Just like the 200 year old Pictet experiment ‘the reflection of cold’. You cannot exploit the ‘greenhouse effect’s’ mythical 330W-m^2 .

      The calculated flux from a 255K(-18degC) approximation of a black body is ‘entropically’ unavailable to an approximation of one at 288K (15degC)

      Now, after trying that, say goodbye to your thermistor and point the parabolic reflector toward the Sun. The ‘greenhouse effect’ considers the Sun to ONLY deliver 168W-m^2 on average, half the calculated ‘greenhouse effect back radiation’. However, at 288K, the downgrade of 5600K to 288K thermalised is entropically available. The re condensation optically of the solar flux illustrates reality. You ‘can’ produce thousands of degrees from the flux that the ‘greenhouse effect’ model ‘suggests’ is impotent. Bringing back together the diverged rays from the Sun to a more compact region of cooler space provides a repeatable and undeniable, entropically available energy source. The spectral distribution is that of the emitting body, less atmospheric absorption, scattering and reflection. Just don’t get your fingers in the way!


      Then the ‘greenhouse effect’ requires a fake and entropically unavailable for ‘work or power’, ‘back radiation fudge’ to compensate for incorrect physics!

      The ‘best’ reconstruct available by condensing the radiation from a 255K (-18) black body is 255K.

      No single photon from a thermalised emitter can have properties of a higher temperature source.


      You ‘cannot’ simply add together ‘calculated’ fluxes without referring to entropy. Heat travels as a statistical certainty, entropically, in the form of energy available for work down a thermal gradient.

      I’m using this directly against the ‘greenhouse’ model as simple Stefan Boltzmann links the fluxes and temperatures used.

      If there where any single experiment to demonstrate that Trenburth’s ‘ calculated 330W-m^2 was available and physically significant there would be no doubt, (or energy crises, just recirculate it, if you don’t catch it this time get it the next time round, or the next etc).

      If physicist at CERN, where using an inappropriate and false model to discuss Hadrons whilst saying they where ‘all due to man’ and ‘destroying the world’, and then signed a petition to continue their careers whilst stinging the world for an unachievable change of lifestyle, I would protest in a similar manner.

  9. clivebest says:

    For me the only “mistake” the MET office made was to convince the UK government to commit itself to an 80% reduction in carbon emissions by 2050 based on a worst case scenario for AGW. They should instead have recommended a wait and see policy. Climate sensitivity now looks to be lower than predicted (Otto et al. etc.) so we actually had far more time to get it right. Instead it looks like the climate change act 2008 will end up being the world’ largest “foreign aid” donation costing £400billion to UK consumers and taxpayers and bankrupting the country – all to reduce global temperatures by ~0.01 deg.C in 2050.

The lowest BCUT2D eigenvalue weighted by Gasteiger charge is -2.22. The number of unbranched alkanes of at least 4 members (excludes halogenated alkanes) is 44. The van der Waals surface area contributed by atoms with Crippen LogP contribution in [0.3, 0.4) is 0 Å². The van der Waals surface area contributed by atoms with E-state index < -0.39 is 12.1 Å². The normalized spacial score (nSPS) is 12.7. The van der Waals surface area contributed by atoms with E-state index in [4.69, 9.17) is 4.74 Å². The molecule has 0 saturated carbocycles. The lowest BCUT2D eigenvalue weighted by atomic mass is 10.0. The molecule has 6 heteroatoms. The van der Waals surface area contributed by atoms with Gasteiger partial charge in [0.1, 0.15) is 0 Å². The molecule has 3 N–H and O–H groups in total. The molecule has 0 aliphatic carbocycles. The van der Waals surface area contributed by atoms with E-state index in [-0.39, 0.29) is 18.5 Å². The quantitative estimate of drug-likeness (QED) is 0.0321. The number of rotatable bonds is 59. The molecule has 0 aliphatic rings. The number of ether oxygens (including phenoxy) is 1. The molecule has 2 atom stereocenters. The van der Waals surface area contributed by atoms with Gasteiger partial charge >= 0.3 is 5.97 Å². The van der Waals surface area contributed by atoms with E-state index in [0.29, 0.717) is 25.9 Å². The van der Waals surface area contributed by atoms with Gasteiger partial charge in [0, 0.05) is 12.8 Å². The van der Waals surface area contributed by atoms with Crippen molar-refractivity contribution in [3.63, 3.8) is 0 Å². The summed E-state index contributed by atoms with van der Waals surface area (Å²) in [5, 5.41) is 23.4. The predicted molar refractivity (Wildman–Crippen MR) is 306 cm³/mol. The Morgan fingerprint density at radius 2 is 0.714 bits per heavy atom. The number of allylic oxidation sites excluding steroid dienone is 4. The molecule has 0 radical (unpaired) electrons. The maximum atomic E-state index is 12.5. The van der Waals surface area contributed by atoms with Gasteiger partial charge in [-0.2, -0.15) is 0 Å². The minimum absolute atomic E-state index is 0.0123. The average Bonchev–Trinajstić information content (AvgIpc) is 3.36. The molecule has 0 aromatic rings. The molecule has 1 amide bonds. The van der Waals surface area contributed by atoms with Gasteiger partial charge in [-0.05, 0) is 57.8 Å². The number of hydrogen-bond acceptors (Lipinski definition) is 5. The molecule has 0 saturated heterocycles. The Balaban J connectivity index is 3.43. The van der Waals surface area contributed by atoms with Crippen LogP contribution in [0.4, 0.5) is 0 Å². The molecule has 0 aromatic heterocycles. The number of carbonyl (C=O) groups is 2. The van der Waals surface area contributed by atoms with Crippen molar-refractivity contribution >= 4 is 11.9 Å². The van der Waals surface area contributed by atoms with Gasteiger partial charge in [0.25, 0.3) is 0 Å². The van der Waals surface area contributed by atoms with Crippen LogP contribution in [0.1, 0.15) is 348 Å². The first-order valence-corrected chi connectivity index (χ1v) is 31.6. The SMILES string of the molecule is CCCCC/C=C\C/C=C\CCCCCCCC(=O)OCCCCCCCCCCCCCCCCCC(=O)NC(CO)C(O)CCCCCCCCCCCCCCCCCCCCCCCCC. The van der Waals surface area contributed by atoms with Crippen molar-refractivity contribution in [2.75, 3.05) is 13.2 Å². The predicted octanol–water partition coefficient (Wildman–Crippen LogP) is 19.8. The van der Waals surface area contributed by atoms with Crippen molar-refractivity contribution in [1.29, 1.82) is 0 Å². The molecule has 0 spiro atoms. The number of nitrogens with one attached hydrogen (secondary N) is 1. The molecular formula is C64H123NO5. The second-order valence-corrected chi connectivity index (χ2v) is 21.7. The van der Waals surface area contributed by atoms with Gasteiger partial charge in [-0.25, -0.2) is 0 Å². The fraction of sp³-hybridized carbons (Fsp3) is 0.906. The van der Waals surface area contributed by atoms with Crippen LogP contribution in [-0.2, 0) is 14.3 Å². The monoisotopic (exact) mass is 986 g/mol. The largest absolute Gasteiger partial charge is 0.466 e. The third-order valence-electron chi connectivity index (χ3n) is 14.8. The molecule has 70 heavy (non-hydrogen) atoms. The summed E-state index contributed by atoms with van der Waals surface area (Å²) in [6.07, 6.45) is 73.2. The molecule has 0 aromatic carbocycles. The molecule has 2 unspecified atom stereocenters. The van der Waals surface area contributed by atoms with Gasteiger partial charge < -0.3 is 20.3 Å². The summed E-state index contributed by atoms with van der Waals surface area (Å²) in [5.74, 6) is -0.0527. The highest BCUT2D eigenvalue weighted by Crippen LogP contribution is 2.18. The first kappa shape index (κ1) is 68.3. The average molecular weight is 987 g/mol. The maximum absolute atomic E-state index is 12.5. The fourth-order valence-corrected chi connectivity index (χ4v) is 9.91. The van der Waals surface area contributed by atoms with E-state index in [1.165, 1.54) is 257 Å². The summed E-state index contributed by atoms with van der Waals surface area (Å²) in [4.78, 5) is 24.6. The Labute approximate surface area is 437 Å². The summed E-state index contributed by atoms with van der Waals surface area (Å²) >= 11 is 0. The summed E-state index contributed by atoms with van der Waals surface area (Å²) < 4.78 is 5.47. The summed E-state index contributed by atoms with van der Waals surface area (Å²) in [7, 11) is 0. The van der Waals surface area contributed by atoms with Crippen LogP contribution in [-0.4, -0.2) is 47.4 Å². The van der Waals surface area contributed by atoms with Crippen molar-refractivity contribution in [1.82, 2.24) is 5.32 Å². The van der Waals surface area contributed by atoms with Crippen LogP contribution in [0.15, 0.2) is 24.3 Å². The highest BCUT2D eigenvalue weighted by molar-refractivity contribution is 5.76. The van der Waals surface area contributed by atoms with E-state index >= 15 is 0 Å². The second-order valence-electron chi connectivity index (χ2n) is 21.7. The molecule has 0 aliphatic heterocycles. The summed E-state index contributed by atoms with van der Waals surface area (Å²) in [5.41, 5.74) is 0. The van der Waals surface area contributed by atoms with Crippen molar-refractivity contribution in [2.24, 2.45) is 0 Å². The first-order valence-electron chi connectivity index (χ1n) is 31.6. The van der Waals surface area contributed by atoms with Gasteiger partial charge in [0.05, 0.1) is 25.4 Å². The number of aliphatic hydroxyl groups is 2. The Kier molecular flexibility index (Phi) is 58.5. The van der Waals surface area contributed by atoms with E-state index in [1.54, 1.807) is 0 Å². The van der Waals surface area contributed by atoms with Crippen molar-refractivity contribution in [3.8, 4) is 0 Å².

This is because the climate change targets have railroaded us down a wind and biofuel path which any electrical engineer will tell you is doomed to fail. In the long run it has to be nuclear to replace crucial coal and gas capacity. Renewables are technologies of a pre-industrial society.

    It is still not too late for the MET office who should now recommend amending the climate change act in order to set more rational targets. It takes a brave man or woman to say they were wrong.

  10. jeez says:

    87.7% of our next day maximum temperature forecasts are accurate to within 2C.

    How much better or worse is that than just guessing that tomorrow’s maximum temperature will be the same as today’s plus or minus 2C? I can tell you, not much better.

    • rogertil says:

      Exactly my response ! I’d like to be able to find some historical records that could prove or disprove this idea. That would be science 🙂

      • A quick browse of HaCEt daily data for this year, predicting tomorrow will be the same temperature as today gives us the following accuracies:

        January: 83.9%
        February: 89.3%
        March: 80.6%
        April: 83.3%
        May: 83.9%

        Got a little bit bored there, but it would seem that the “old farmers’ forecast” easily surpasses the stringent Met Office targets, which begs the question who set the targets and how were they allowed to get away with such lax targets?

        Perhaps 87.7% is not so impressive after all…

      • Dave Britton says:

        Hello Steve

        You can find full verification of our forecast targets here

  11. You say, “His main point seems to be that the Met Office gets weather forecasts wrong. To answer that, you can see our accuracy figures online and these are regularly updated to reflect our recent performance.”

    On the contrary, his main point seems to be that “for some time, the Met Office’s longer range forecasts have served a political purpose”. I think your response to Rupert Darwell’s article would do better if it addressed this criticism, rather than focusing on the Met Office weather forecasts – which I have no doubt are very accurate.

  12. Ruby Payne says:

    From my own experience of local weather forecasts, the Met Office are right about 50% of the time. Today is an example. No rain is forecasted at all today, yet it has been raining on and off for most of the day. The roads are wet, and it is actually raining now. For the local weather forecast for Yaxley in Cambs. I do not exaggerate when I say I have made a point of seeing how many days the Met Office are accurate about predicting for this local area, and it is about 50%. No more than guesswork. National trends might be a lot more accurate, forecasting local weather appears to be anything but a science.